July 20, 2011 Plimoth Plantation, Massachusetts
I thought these pictures would be appropriate for Thanksgiving week!
We started at the museum. There was an introductory movie. There's always an introductory movie. I'm not complaining... it was air-conditioned! I'm just saying that it's a pattern... start with a movie, move to the museum, and then check out the outdoor part of the site. (Have I mentioned that I love being a tourist?)
Then we moved outside to the Wampanoag Homestead. It had many of the same things that Jamestown had- dwellings, cooking fires, Native American Handcrafts. There were people there in Wampanoag garb, and, like Jamestown, we were encouraged to visit with them and ask questions. Unlike Jamestown, these folks were not really that interested in answering our questions. I tried to talk with the lady who was roasting the rabbits over the fire. She gave terse, one-word answers, as if somehow talking to me would go against her tribal code or even wreck the whole rabbit meal. I was friendly, polite, and I followed all the "rules" about what vocabulary to use, but still I was rebuffed. Others who were visiting felt the same way. We didn't spend much time there, and quickly made our way up the trail to the re-created Plimoth Village.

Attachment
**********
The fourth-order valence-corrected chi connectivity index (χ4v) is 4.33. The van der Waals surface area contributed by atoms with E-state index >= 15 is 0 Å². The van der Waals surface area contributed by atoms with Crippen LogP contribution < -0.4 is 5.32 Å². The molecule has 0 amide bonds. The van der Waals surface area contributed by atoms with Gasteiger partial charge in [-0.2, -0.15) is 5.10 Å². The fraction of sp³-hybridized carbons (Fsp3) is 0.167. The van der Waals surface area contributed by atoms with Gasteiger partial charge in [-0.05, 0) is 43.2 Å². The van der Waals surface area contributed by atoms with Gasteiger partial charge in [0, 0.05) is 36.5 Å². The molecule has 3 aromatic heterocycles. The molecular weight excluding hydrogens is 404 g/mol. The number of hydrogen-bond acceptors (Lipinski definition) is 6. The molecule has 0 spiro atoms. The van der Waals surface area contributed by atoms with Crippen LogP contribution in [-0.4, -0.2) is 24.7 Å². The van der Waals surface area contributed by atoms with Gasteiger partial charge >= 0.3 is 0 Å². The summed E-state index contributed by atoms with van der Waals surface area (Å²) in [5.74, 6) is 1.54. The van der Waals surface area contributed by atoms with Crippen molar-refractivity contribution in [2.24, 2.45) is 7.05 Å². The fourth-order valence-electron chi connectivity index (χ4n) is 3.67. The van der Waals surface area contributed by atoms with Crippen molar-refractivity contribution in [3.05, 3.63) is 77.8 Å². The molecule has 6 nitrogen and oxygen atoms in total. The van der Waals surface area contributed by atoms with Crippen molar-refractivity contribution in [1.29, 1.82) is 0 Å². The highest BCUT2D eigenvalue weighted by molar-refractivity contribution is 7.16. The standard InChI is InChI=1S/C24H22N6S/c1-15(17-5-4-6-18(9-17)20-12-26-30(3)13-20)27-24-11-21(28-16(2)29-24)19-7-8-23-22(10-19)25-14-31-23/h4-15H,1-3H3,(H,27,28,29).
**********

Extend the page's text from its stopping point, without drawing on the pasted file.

The village was fantastic! All the costumed interpreters had British accents, and they were more than willing to explain their 17th century lives to us. They stayed completely in character and we learned so much from them. This was my first trip to Plymouth, and I wasn't sure what to expect, but I sure enjoyed this part of it and would recommend it to anyone who likes US History.
Despite the heat, they were boiling water to demonstrate how clothes were washed in 1620. The whites were layered in a tub along with wood ash, and then boiling water was poured over the whole thing. To dry the clothes, they wrung them out and then spread them on the lawn. Woolens were treated a bit differently- they weren't washed so much as they were brushed and beaten like rugs. The interpreters did a great job of impressing on the girls how different life was without all the modern conveniences.
Finally, we saw the Alden House. John Alden and Priscilla Mullins met aboard the Mayflower and were married in Plymouth. They had 10 children. This house was occupied by their son Jonathan and his family, as well as other family members through the years. The two ladies standing outside the house are sisters- descendants of the Aldens. It was pretty cool to meet them. Apparently, there are quite a few famous people in the US who claim Alden ancestry- among them are Presidents John Adams and John Quincy Adams, poet Henry Wadsworth Longfellow, publisher Frank Nelson Doubleday, actors Marilyn Monroe, Jodie Foster and Orson Welles, dancer Martha Graham, Vice President Dan Quayle, and Senator Adlai Stevenson, to name a few.
(There were no photos allowed inside the house.)
As a final thought:
"The Pilgrims made seven times more graves than huts. No Americans have been more impoverished than these who, nevertheless, set aside a day of Thanksgiving."
- H.U. Westermayer
I wish you all a wonderful Thanksgiving!